Russia plans to launch Iranian satellite to spy on Ukraine – Washington Post

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 Russia plans to launch Iranian satellite to spy on Ukraine, — Washington Post

Roscosmos has agreed to build a Canopus-V series spacecraft for Iran that is equipped with a high-resolution camera. Sputnik will give both Moscow and Tehran unprecedented spying opportunities.

On August 9, the Russian space agency Roskosmos plans to launch the Khayyam satellite, which was assembled by Russian enterprises on the order of Iran. According to The Washington Post, the satellite will significantly expand Tehran's ability to monitor military installations in the Middle East, but Moscow intends to use it to spy on Ukraine.

Russia has agreed to create for Iran a satellite from the Kanopus-V series for remote sensing of the Earth, which is equipped with a high-resolution camera. This will give Tehran unprecedented capabilities, including near-continuous monitoring of important sites in Israel and the Persian Gulf, observers say.

However, Iran may not be able to control the satellite right away, as Moscow needs “its own eyes” to strengthen surveillance of military facilities on the territory of Ukraine.

The upcoming launch testifies to the expansion of military and political cooperation between Moscow and Tehran. Information about the launch of Khayyam came two weeks after Russian President Vladimir Putin's visit to Tehran, where he met with Iranian Supreme Leader Ali Khamenei. After the meeting, the Iranian leader announced his government's long-term cooperation with Moscow.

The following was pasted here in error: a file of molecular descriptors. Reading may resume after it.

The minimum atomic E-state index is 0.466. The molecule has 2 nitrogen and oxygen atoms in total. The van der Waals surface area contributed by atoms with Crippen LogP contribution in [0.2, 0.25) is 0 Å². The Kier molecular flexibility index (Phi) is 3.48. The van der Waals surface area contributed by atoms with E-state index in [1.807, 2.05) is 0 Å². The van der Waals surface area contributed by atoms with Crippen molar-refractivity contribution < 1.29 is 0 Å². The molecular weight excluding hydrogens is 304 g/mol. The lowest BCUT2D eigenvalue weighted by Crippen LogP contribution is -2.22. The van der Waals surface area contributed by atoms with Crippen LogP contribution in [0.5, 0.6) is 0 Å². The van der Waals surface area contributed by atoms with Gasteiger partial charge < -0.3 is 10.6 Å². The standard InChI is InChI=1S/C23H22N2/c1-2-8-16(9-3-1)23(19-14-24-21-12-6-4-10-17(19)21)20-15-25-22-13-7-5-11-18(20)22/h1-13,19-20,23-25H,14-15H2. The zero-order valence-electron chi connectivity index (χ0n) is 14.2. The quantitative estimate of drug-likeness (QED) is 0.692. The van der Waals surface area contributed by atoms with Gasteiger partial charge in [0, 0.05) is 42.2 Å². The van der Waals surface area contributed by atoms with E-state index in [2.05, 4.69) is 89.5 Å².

Threats in the Middle East

The publication writes that the prospect of an improved Iranian satellite has caused alarm among Iran's neighbors and opponents, as well as among the military and intelligence officers in the United States. In addition to conducting military surveillance for its own purposes, Iran could share images with paramilitary groups in the region, experts say. For example, satellite data can be received by the Houthi rebels who are fighting in Yemen, or the Shiite militias in Iraq and Syria.

“This is a clear and present danger to the United States and our allies in the Middle East and abroad … along with the growing potential of UAVs in the Middle East, the ability to synchronize this potential with satellite systems and surveillance will only increase the lethality of the Iranian threat,” said Richard Goldberg, senior adviser at the Defense of Democracies Foundation of the Washington think tank.

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